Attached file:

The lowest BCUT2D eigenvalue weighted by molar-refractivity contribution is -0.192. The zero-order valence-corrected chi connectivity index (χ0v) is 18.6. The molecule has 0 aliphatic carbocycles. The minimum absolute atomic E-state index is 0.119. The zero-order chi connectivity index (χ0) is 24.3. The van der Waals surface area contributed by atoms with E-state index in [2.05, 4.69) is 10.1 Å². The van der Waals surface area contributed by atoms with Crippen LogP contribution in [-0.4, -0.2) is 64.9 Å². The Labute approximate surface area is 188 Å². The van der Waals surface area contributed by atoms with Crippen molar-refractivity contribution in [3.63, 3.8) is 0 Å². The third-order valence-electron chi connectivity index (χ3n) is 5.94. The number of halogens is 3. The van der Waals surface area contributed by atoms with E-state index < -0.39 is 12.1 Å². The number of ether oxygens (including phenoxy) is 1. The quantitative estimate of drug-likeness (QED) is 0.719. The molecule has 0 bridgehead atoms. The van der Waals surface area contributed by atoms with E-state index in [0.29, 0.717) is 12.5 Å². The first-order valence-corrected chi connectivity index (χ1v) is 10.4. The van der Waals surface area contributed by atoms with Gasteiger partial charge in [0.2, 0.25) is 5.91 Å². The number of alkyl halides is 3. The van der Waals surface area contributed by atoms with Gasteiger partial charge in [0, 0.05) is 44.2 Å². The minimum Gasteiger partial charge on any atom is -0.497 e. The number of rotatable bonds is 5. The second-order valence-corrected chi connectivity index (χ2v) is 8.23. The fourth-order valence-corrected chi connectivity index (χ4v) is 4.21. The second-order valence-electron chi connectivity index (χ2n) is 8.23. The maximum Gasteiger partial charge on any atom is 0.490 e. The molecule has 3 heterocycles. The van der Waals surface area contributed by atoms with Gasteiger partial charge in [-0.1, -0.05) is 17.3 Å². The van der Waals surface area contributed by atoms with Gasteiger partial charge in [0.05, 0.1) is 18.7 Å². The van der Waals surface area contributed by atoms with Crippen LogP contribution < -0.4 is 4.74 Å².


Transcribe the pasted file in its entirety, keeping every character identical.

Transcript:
The lowest BCUT2D eigenvalue weighted by molar-refractivity contribution is -0.192. The zero-order valence-corrected chi connectivity index (χ0v) is 18.6. The molecule has 0 aliphatic carbocycles. The minimum absolute atomic E-state index is 0.119. The zero-order chi connectivity index (χ0) is 24.3. The van der Waals surface area contributed by atoms with E-state index in [2.05, 4.69) is 10.1 Å². The van der Waals surface area contributed by atoms with Crippen LogP contribution in [-0.4, -0.2) is 64.9 Å². The Labute approximate surface area is 188 Å². The van der Waals surface area contributed by atoms with Crippen molar-refractivity contribution in [3.63, 3.8) is 0 Å². The third-order valence-electron chi connectivity index (χ3n) is 5.94. The number of halogens is 3. The van der Waals surface area contributed by atoms with E-state index < -0.39 is 12.1 Å². The number of ether oxygens (including phenoxy) is 1. The quantitative estimate of drug-likeness (QED) is 0.719. The molecule has 0 bridgehead atoms. The van der Waals surface area contributed by atoms with E-state index in [0.29, 0.717) is 12.5 Å². The first-order valence-corrected chi connectivity index (χ1v) is 10.4. The van der Waals surface area contributed by atoms with Gasteiger partial charge in [0.2, 0.25) is 5.91 Å². The number of alkyl halides is 3. The van der Waals surface area contributed by atoms with Gasteiger partial charge in [0, 0.05) is 44.2 Å². The minimum Gasteiger partial charge on any atom is -0.497 e. The number of rotatable bonds is 5. The second-order valence-corrected chi connectivity index (χ2v) is 8.23. The fourth-order valence-corrected chi connectivity index (χ4v) is 4.21. The second-order valence-electron chi connectivity index (χ2n) is 8.23. The maximum Gasteiger partial charge on any atom is 0.490 e. The molecule has 3 heterocycles. The van der Waals surface area contributed by atoms with Gasteiger partial charge in [-0.1, -0.05) is 17.3 Å². The van der Waals surface area contributed by atoms with Gasteiger partial charge in [0.05, 0.1) is 18.7 Å². The van der Waals surface area contributed by atoms with Crippen LogP contribution < -0.4 is 4.74 Å².